Once upon a time, most Americans thought little about locking their doors before going to bed. They sent their kids to school the next morning with no concern for safety. If a parent-teacher meeting or, even worse, a sit-down with the principal was needed, leaving the car in the parking lot with the windows down and doors unlocked was no big deal.
The average person back then was able to grasp a pretty simple concept – if it’s not yours, don’t touch it. That’s not to say that crime never happened or that life was ever idyllic for anyone. It just means that the American public generally felt safe when criminals were held responsible for their actions and punished accordingly.
Then, just past midway through the 20th century, we got the idea that it would be more fair for everyone if Lady Justice were allowed to lift the left side of her blindfold a little bit and tilt those scales in favor of the accused, or even those who were convicted. In no time, we found ourselves living in a much different place.
As things changed, we had to learn how to accept responsibility for other people’s actions. If for instance, you left your front door unlocked or your car windows down and found yourself the victim of theft in this new, more compassionate society, you would quickly learn that the victim was really the thief. You tempted him (or her) by making your property accessible. And then, things went south.
Today, teachers — who aren’t allowed to discipline or, many times, even teach children – are blamed when a child misbehaves or fails to learn. A child who stands up to a bully is punished right along with, if not instead of, his tormentor. The NRA is blamed every time a child acts on his aggression with a gun. Conservative policies and specific politicians are blamed when people commit violent crimes. Personal failure is never the fault of an individual. It always comes down to too much accountability, too little funding, and too many obstacles to be overcome.
We’ve reached a point in our nation where enforcing existing immigration laws is hateful, expecting everyone to follow the same rules and standard of behavior regardless of skin color is racist, exercising common religious beliefs is intolerant, and blaming criminals for their crimes is prejudicial. So, it should be no surprise that the city council of Sacramento, California has come up with a new, improved, and expensive way of helping gang members avoid responsibility for their actions.
Last week, council voted 9-0 to commit $1.5 million dollars to a program called Advance Peace. The goals of the program are lofty, its mission noble. According to program CEO DaVone Boggan, Sacramento’s fifty most violent gang members not in prison – those who are known to have committed violent gun crimes but have never been convicted – will be encouraged to set life-goals, make a plan, create a map for the next eighteen months, and not kill anyone. If they stay on track for six months, they become eligible to receive $1,000 per month for the next nine months.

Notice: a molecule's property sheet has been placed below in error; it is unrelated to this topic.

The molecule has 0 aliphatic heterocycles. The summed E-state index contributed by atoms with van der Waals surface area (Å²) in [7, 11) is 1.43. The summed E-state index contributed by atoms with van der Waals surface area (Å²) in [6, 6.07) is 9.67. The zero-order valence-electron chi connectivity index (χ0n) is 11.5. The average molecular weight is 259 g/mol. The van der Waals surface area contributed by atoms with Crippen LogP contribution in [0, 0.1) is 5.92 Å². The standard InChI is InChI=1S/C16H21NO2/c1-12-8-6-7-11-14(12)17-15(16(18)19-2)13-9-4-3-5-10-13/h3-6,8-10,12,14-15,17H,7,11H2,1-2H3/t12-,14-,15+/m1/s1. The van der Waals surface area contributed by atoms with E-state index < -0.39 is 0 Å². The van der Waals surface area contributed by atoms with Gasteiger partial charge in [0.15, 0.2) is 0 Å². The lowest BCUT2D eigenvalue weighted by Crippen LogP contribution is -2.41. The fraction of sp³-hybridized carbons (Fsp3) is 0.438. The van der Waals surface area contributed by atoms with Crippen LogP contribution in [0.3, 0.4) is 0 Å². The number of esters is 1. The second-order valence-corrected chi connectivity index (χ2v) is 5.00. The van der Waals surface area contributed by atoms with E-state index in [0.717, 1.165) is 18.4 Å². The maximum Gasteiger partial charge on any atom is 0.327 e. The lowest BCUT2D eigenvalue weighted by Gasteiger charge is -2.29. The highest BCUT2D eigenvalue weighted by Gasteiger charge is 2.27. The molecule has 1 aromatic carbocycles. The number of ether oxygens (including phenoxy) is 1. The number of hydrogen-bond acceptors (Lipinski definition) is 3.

Boggan claims great success in other cities, including Richmond, California where the program began. Police there estimated that less than thirty individuals were responsible for nearly three-fourths of the city’s murders. Boggan, who already worked with the city’s poorest and least educated residents, developed the Richmond Fellowship Model, which led to the Advance Peace program.
The Sacramento City Council wasn’t supposed to take up funding for the program for another couple of weeks. However, when a weekend clash between rival rappers left one person dead, Mayor Darrell Steinberg pushed the vote forward. City leaders agreed to fund half the cost of the program without knowing whether funding is contingent results or results are contingent on receiving 1.5 million taxpayer dollars. Also, Advance Peace hasn’t yet determined where the other $1.5 million will come from.
According to the program’s statistics, gun related assaults and deaths in Richmond dropped by 60% after the program was implemented. It would be easy to get excited by such large numbers, especially in a crime-ridden city like Sacramento. Elected leaders, however, are expected to put reason before emotion and make responsible decisions for the people they represent. Numbers don’t lie, but the people who manipulate them often do.
Maybe Advance Peace is a good program that will lead the way going forward. When all the rhetoric and emotion is stripped away, however, these people are giving tax dollars to criminals so they won’t be criminals. It sounds a lot like a group of store owners in New York or Chicago going to the mob and demanding they be allowed to pay protection money every week for the next few months. But, the deal’s off unless the Family’s don and lieutenants pinky-swear they’ll take that money and figure out how to straighten up and fly right.
The people this program targets have already gotten away with murder, and now the Sacramento City Council wants to pay them instead of demanding they follow the law. Nice work, if you can get it.
Roy Jeffords is an author, ghost writer, and curmudgeon-at-large. A graduate of The Citadel, the Military College of South Carolina, he lives in Texas with his wife and their two boxers. Find him on Facebook at Roy Jeffords, Twitter @royjeffords, and Instagram royjeffords. Contact him at firstname.lastname@example.org.